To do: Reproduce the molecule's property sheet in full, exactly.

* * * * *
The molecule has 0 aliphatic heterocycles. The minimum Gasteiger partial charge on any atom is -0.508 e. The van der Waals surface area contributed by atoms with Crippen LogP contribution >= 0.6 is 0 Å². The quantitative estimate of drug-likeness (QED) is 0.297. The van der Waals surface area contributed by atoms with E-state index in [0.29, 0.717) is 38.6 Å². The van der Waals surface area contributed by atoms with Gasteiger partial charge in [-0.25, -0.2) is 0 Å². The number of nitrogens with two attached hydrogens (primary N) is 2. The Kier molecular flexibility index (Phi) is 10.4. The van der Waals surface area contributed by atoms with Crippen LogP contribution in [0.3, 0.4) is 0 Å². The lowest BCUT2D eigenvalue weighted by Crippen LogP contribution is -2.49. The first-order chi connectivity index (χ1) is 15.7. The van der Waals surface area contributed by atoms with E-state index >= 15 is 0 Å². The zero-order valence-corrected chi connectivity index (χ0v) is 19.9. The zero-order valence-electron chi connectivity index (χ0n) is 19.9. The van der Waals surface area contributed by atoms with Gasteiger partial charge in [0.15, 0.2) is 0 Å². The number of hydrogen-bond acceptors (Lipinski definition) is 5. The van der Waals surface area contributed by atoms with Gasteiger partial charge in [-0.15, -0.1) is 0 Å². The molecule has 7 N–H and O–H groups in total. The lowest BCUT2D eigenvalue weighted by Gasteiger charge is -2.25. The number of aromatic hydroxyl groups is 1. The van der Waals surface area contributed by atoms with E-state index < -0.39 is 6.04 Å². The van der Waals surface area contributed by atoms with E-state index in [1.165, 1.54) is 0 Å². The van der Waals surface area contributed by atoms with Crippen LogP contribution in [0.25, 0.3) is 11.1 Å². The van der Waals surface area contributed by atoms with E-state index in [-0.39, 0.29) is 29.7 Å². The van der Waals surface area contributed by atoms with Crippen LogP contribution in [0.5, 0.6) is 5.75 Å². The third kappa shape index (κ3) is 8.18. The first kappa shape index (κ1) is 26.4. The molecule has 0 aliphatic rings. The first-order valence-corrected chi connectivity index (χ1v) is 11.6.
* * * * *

The molecule has 0 aliphatic heterocycles. The minimum Gasteiger partial charge on any atom is -0.508 e. The van der Waals surface area contributed by atoms with Crippen LogP contribution >= 0.6 is 0 Å². The quantitative estimate of drug-likeness (QED) is 0.297. The van der Waals surface area contributed by atoms with E-state index in [0.29, 0.717) is 38.6 Å². The van der Waals surface area contributed by atoms with Gasteiger partial charge in [-0.25, -0.2) is 0 Å². The number of nitrogens with two attached hydrogens (primary N) is 2. The Kier molecular flexibility index (Phi) is 10.4. The van der Waals surface area contributed by atoms with Crippen LogP contribution in [0.3, 0.4) is 0 Å². The lowest BCUT2D eigenvalue weighted by Crippen LogP contribution is -2.49. The first-order chi connectivity index (χ1) is 15.7. The van der Waals surface area contributed by atoms with E-state index >= 15 is 0 Å². The zero-order valence-corrected chi connectivity index (χ0v) is 19.9. The zero-order valence-electron chi connectivity index (χ0n) is 19.9. The van der Waals surface area contributed by atoms with Gasteiger partial charge in [0.15, 0.2) is 0 Å². The number of hydrogen-bond acceptors (Lipinski definition) is 5. The van der Waals surface area contributed by atoms with Gasteiger partial charge in [-0.15, -0.1) is 0 Å². The molecule has 7 N–H and O–H groups in total. The lowest BCUT2D eigenvalue weighted by Gasteiger charge is -2.25. The number of aromatic hydroxyl groups is 1. The van der Waals surface area contributed by atoms with E-state index < -0.39 is 6.04 Å². The van der Waals surface area contributed by atoms with E-state index in [1.165, 1.54) is 0 Å². The van der Waals surface area contributed by atoms with Crippen LogP contribution in [0.25, 0.3) is 11.1 Å². The van der Waals surface area contributed by atoms with E-state index in [-0.39, 0.29) is 29.7 Å². The van der Waals surface area contributed by atoms with Crippen LogP contribution in [0.5, 0.6) is 5.75 Å². The third kappa shape index (κ3) is 8.18. The first kappa shape index (κ1) is 26.4. The molecule has 0 aliphatic rings. The first-order valence-corrected chi connectivity index (χ1v) is 11.6.